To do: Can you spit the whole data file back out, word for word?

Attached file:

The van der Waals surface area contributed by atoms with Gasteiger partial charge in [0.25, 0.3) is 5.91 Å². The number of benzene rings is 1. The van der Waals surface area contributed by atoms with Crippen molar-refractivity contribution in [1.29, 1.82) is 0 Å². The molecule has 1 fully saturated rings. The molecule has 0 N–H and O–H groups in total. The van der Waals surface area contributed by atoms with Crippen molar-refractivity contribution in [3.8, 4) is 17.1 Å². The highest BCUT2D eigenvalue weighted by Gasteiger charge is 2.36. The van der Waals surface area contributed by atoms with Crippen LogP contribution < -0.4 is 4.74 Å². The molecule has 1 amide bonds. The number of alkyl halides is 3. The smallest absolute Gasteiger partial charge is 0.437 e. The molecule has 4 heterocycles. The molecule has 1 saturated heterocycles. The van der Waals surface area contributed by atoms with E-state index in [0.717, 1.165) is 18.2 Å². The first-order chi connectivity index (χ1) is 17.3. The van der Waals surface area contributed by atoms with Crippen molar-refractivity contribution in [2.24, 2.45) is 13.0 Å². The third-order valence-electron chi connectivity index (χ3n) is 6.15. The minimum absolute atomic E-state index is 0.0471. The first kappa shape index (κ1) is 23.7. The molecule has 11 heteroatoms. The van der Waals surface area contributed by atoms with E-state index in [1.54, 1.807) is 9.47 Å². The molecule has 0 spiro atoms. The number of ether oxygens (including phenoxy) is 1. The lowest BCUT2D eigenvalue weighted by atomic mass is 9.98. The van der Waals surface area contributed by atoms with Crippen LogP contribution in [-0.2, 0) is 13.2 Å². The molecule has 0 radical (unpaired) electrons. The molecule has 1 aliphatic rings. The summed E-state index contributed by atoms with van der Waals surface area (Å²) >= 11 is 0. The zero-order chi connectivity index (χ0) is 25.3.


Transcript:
The van der Waals surface area contributed by atoms with Gasteiger partial charge in [0.25, 0.3) is 5.91 Å². The number of benzene rings is 1. The van der Waals surface area contributed by atoms with Crippen molar-refractivity contribution in [1.29, 1.82) is 0 Å². The molecule has 1 fully saturated rings. The molecule has 0 N–H and O–H groups in total. The van der Waals surface area contributed by atoms with Crippen molar-refractivity contribution in [3.8, 4) is 17.1 Å². The highest BCUT2D eigenvalue weighted by Gasteiger charge is 2.36. The van der Waals surface area contributed by atoms with Crippen LogP contribution < -0.4 is 4.74 Å². The molecule has 1 amide bonds. The number of alkyl halides is 3. The smallest absolute Gasteiger partial charge is 0.437 e. The molecule has 4 heterocycles. The molecule has 1 saturated heterocycles. The van der Waals surface area contributed by atoms with E-state index in [0.717, 1.165) is 18.2 Å². The first-order chi connectivity index (χ1) is 17.3. The van der Waals surface area contributed by atoms with Crippen molar-refractivity contribution in [2.24, 2.45) is 13.0 Å². The third-order valence-electron chi connectivity index (χ3n) is 6.15. The minimum absolute atomic E-state index is 0.0471. The first kappa shape index (κ1) is 23.7. The molecule has 11 heteroatoms. The van der Waals surface area contributed by atoms with E-state index in [1.54, 1.807) is 9.47 Å². The molecule has 0 spiro atoms. The number of ether oxygens (including phenoxy) is 1. The lowest BCUT2D eigenvalue weighted by atomic mass is 9.98. The van der Waals surface area contributed by atoms with Crippen LogP contribution in [-0.2, 0) is 13.2 Å². The molecule has 0 radical (unpaired) electrons. The molecule has 1 aliphatic rings. The summed E-state index contributed by atoms with van der Waals surface area (Å²) >= 11 is 0. The zero-order chi connectivity index (χ0) is 25.3.